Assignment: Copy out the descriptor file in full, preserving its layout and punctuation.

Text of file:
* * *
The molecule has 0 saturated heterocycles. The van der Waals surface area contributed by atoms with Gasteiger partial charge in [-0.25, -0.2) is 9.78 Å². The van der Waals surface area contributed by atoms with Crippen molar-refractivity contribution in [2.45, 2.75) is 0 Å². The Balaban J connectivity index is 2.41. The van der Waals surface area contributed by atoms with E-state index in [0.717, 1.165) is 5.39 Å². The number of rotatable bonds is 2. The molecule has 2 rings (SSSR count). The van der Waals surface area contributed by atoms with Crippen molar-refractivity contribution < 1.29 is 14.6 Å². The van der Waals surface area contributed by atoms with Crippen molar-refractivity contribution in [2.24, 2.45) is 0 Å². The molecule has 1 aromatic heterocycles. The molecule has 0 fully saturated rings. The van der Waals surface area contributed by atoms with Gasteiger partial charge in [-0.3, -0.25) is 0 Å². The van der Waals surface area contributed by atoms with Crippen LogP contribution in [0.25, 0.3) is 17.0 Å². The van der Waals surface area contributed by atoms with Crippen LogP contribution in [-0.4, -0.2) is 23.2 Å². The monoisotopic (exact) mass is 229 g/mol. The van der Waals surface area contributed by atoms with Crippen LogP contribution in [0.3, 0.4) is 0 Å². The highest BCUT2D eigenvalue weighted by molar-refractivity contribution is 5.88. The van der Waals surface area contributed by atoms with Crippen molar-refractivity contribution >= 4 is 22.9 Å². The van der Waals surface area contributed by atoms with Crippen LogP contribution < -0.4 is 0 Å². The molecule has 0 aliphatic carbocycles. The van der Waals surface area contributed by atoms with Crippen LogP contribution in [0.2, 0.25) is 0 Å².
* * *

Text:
The molecule has 0 saturated heterocycles. The van der Waals surface area contributed by atoms with Gasteiger partial charge in [-0.25, -0.2) is 9.78 Å². The van der Waals surface area contributed by atoms with Crippen molar-refractivity contribution in [2.45, 2.75) is 0 Å². The Balaban J connectivity index is 2.41. The van der Waals surface area contributed by atoms with E-state index in [0.717, 1.165) is 5.39 Å². The number of rotatable bonds is 2. The molecule has 2 rings (SSSR count). The van der Waals surface area contributed by atoms with Crippen molar-refractivity contribution < 1.29 is 14.6 Å². The van der Waals surface area contributed by atoms with Crippen molar-refractivity contribution in [2.24, 2.45) is 0 Å². The molecule has 1 aromatic heterocycles. The molecule has 0 fully saturated rings. The van der Waals surface area contributed by atoms with Gasteiger partial charge in [-0.3, -0.25) is 0 Å². The van der Waals surface area contributed by atoms with Crippen LogP contribution in [0.25, 0.3) is 17.0 Å². The van der Waals surface area contributed by atoms with Crippen LogP contribution in [-0.4, -0.2) is 23.2 Å². The monoisotopic (exact) mass is 229 g/mol. The van der Waals surface area contributed by atoms with Crippen LogP contribution in [0.3, 0.4) is 0 Å². The highest BCUT2D eigenvalue weighted by molar-refractivity contribution is 5.88. The van der Waals surface area contributed by atoms with Crippen molar-refractivity contribution >= 4 is 22.9 Å². The van der Waals surface area contributed by atoms with Crippen LogP contribution < -0.4 is 0 Å². The molecule has 0 aliphatic carbocycles. The van der Waals surface area contributed by atoms with Crippen LogP contribution in [0.2, 0.25) is 0 Å².